Gribshunden was a unique ship and is an equally unique shipwreck. It has lain on the bottom of the Baltic Sea for more than 500 years, providing researchers with the first opportunity to study the construction of 15th-century ships. MARIS, the research institute for marine archaeology at Södertörn University, is now releasing a report that describes the new finds and discoveries made during an excavation of the wreck in 2019.
North of the island of Stora Ekön in the Blekinge archipelago, almost ten metres below the surface, lies the wreck of Gribshunden, flagship of the Kalmar Union’s King John. It has lain there since 1495, when it sank after catching fire as the king was travelling to meet Sten Sture the Elder in Kalmar. She lay undisturbed on the bottom of the Baltic Sea for almost five centuries, before being discovered by a recreational diver in 1970.
Gribshunden was a unique ship – a large royal ship from the late Middle Ages and a representative of the large new vessels which, teamed with their princes, contributed to early modern societal change. Thanks to the brackish water of the Baltic Sea, she retains this uniqueness as a wreck, as she is the best-preserved shipwreck of her time and the only one of this type.
MARIS, the research institute for marine archaeology at Södertörn University, has been investigating the wreck since 2013. In the autumn of 2019, working with Blekinge Museum, Lund University and Southampton University, among others, Södertörn University conducted a more extensive excavation of the ship. The researchers are now releasing a report that describes the new finds and discoveries made during this excavation, as well as a summary of previous knowledge and a new interpretive discussion of the large carvel vessel’s European origin and context.
The report is compiled by Professor Johan Rönnby from Södertörn University, who has held scientific responsibility for surveys of the wreck off Stora Ekön since 2013.
Some new and important results are presented in the report:
– The ship’s construction shows that it was probably built somewhere in the southern Netherlands. It was an extremely modern ship for its time, the type of prestige vessel built by those in power, but also for exploring the globe. Danish kings were involved several such enterprises, and some sources indicate that Danish sea captains may have visited the New World as early as the 1470s.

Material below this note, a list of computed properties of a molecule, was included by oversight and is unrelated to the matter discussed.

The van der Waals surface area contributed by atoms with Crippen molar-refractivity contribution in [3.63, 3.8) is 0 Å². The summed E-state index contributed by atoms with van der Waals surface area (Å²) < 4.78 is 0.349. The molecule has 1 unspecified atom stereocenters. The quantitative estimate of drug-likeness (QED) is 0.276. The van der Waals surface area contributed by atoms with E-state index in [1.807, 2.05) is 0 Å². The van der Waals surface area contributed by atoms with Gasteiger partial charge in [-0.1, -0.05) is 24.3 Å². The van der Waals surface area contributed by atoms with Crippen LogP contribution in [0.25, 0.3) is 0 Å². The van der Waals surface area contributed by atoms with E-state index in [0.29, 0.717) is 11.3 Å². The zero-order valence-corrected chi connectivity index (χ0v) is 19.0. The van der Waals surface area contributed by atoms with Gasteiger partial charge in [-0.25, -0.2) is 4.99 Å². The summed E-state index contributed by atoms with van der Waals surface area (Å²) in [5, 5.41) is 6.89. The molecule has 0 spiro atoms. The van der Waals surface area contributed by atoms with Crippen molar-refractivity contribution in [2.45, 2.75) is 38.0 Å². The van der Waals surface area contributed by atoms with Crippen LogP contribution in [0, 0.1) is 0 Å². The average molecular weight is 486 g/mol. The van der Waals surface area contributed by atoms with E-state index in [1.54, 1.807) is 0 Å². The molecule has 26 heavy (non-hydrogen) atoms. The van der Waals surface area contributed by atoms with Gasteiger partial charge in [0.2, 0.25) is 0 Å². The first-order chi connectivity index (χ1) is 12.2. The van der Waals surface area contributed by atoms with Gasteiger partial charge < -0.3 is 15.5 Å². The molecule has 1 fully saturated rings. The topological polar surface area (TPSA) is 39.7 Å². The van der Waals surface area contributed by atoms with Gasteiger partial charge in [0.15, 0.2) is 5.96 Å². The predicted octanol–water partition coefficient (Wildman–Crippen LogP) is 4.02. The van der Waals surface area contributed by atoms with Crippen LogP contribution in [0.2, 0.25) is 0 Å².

– The archaeological investigation shows that salvage attempts were clearly carried out at the site, and cannons and valuable objects were retrieved from the wreck after it sank. The ability to do this type of underwater work is mentioned in written sources, with one of the ship’s contemporaries, Leonardo de Vinci, describing a range of diving aids.
– The finds from 2019’s excavation vary widely and provide support for the notion that the king’s entire household was on board. These finds include barrels of beer and fish, as well as household utensils marked with the royal emblem. Two different weapons were also found: a crossbow and a small, unique “hand cannon”. These weapons reflect the transition between medieval combat equipment and the gunpowder weapons of the new era.
– Some finds indicate that there may have been women and children on board. These include a spindle whorl, a toy cannon and a child-size hauberk. Could the hauberk has belonged to Crown Prince Christian (later known in Sweden as “Christian the Tyrant”)? At the time he would have been 13, probably old enough to accompany his father and learn what happened at a “meeting of men”.
– King John and his queen, Christine, (and also his parents and his son) belonged to the elite of late medieval Europe. They were related to and socialised with kings and princes on the continent and visited the pope in Rome. One noble house that they associated with was the northern Italian House of Sforzas. This Machiavellian house had a snakelike monster swallowing a human on its coat of arms, which bears a great resemblance to the large wooden figure salvaged from the wreck in 2015. Could there be a direct link?
– Two contemporaneous sources name the ship that sinks off Ekön as Grifun in one and Gribshund in the other. It had earlier also been named Griffone and Griffen. All these are probably just different spellings. Recently, Danish marine archaeologist Rolf Warming has proposed that the name “hund” [dog] should probably be regarded as a linguistic misunderstanding between German and Danish. In modern Swedish, the ship’s name was probably thus Gripen (a not unusual name for a ship at the time), which means griffin in English.
To learn more, please see Grifun/Gribshund (1495): Marinarkeologiska undersökningar, which includes an English summary.
Top Image: Decorative cuff to a mail shirt from Gribshunden. The dimensions suggest it was worn by a person who was not full-grown. Crown prince Christian, later King Christian (II) the Tyrant, was only 14 years of age at the time of the loss of Gribshunden and may have accompanied his father on this diplomatic voyage. Photo: Max Jahrehorn.